Nearly a third of farmers in England and Wales are investing in renewable energy, according to research by the National Farmers Union (NFU) and NatWest.
The survey of 400 farmers indicates that one in five farmers will be producing clean electricity, one in six have installed solar photovoltaics and one in eight are using or generating renewable energy.
To date, some 200 MW of renewable generating capacity has been installed on agricultural land, mainly solar, followed by wind and biogas.
But while farmers are investing in renewables, half report that planning is a major barrier to installing clean energy technologies while a third say that financing is an issue.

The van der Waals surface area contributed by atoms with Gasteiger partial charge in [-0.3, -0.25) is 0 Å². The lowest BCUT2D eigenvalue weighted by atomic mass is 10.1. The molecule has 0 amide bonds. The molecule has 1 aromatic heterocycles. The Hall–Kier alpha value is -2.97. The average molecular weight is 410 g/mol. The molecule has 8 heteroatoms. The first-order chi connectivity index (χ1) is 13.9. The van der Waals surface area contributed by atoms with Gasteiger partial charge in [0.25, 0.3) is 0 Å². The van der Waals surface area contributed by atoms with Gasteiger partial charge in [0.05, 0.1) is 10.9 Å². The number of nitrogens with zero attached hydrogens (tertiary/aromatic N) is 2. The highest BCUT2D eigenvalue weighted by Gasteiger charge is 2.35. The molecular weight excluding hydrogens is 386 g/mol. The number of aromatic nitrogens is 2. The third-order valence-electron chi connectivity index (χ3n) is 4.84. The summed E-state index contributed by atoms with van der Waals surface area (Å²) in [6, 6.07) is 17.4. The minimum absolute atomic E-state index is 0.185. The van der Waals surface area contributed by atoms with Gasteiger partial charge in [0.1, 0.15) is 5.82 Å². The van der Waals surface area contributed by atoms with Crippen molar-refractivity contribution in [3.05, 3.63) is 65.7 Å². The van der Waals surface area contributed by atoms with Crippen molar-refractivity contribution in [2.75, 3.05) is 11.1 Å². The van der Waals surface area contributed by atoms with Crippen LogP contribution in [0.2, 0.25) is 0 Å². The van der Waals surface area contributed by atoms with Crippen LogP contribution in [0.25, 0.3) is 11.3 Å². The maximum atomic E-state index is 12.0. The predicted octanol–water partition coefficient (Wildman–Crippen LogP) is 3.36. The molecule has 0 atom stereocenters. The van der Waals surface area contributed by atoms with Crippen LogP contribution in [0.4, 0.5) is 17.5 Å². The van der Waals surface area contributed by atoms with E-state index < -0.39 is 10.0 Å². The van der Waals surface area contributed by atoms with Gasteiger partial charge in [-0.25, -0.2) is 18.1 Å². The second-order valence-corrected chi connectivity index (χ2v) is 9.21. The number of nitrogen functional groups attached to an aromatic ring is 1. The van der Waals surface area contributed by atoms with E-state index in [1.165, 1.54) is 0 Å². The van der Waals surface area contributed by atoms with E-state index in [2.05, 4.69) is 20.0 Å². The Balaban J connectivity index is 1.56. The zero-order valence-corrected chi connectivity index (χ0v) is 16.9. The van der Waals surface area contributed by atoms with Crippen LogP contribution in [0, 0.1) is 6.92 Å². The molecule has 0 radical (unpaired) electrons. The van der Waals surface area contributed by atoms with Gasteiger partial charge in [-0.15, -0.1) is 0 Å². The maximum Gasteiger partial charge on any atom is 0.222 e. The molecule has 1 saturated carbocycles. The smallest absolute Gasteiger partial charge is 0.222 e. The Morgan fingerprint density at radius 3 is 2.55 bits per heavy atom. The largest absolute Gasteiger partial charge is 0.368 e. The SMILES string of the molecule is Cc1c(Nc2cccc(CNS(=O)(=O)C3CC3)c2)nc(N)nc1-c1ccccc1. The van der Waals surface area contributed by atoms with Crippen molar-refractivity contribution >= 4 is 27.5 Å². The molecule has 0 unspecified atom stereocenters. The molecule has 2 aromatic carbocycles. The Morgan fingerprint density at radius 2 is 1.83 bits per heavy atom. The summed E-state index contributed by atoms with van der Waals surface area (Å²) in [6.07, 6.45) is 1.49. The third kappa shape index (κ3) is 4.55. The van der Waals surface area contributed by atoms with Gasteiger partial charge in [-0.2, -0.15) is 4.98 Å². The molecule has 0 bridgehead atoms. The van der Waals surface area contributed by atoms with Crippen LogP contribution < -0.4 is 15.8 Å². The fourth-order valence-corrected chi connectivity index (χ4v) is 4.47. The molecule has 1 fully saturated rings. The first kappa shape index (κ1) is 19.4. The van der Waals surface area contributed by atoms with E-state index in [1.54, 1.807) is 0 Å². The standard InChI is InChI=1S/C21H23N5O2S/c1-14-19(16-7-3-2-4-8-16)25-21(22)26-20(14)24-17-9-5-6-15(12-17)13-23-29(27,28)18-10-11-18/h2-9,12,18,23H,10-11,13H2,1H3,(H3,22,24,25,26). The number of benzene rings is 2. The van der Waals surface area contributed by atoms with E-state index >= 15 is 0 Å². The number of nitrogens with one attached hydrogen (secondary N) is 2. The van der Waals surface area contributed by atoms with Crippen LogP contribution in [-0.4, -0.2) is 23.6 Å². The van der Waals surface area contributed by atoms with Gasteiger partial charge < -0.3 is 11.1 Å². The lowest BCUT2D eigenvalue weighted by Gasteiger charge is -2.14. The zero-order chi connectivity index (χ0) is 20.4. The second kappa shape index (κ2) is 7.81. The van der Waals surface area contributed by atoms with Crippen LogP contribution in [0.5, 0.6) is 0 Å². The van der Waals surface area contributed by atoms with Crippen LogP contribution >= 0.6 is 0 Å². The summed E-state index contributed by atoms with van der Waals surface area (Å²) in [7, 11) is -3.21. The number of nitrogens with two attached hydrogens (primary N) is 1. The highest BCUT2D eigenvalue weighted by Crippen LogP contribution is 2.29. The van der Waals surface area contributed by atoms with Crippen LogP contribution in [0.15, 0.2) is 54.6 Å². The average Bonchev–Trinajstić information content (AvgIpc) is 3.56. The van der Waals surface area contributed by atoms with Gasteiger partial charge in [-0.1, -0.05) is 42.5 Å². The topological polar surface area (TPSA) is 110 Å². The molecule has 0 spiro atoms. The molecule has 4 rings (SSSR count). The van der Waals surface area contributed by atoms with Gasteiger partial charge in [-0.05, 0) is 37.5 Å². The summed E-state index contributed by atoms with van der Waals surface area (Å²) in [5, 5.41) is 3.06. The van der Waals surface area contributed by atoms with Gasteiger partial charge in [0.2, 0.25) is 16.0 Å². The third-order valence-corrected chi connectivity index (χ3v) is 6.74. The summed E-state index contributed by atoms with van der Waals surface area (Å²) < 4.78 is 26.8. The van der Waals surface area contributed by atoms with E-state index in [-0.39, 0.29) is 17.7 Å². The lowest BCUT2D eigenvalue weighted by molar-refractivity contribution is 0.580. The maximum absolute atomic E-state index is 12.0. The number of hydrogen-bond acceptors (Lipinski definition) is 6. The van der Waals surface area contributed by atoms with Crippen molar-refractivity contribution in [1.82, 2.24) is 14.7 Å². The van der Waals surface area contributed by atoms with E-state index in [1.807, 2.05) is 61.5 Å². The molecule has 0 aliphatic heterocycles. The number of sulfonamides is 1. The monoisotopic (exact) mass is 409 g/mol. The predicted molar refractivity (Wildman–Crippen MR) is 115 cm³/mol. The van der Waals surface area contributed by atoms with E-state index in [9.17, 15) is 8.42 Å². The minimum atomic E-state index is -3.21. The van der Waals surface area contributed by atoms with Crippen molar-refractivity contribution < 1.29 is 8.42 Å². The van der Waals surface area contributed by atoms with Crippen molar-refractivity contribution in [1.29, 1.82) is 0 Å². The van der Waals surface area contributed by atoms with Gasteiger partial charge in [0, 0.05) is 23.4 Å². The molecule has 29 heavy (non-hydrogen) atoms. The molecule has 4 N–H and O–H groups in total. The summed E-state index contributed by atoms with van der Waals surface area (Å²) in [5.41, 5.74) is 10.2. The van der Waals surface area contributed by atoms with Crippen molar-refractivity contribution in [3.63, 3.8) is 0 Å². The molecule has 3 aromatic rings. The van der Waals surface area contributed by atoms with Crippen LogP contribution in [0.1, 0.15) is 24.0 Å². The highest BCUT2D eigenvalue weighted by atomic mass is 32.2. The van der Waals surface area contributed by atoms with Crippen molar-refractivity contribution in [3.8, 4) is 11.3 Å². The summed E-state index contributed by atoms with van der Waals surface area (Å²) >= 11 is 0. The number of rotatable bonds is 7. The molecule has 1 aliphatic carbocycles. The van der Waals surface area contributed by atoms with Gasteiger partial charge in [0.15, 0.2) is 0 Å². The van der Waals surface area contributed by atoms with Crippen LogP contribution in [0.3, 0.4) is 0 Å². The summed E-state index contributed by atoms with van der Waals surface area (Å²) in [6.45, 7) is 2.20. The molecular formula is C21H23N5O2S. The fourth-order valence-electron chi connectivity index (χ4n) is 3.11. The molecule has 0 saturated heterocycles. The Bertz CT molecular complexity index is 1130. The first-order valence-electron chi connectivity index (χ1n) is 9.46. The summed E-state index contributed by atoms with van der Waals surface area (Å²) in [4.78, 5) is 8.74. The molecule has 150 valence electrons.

"This report shows farmers are taking notice of the developments in renewable energy and see a tangible benefit," says Ian Burrow, head of agriculture and renewable energy at NatWest.
Jonathan Scurlock, chief renewable energy advisor at NFU, says the organisation has been encouraging farmers to diversify into renewables over the past few years.
"The potential of land-based renewable energy to support profitable farming, while contributing to energy security and the low-carbon economy, is evidently much greater than we ever imagined," he says. "We are amazed at this level of uptake already."
For further information:
UK’s largest community-owned wind farm seeks go ahead (10-May)
10:10 calls on schools to ‘crowd-source’ funds for solar panels (1-May)
Onshore wind turbines “damaging” UK landscape, says CPRE (30-Apr)
06 June 2012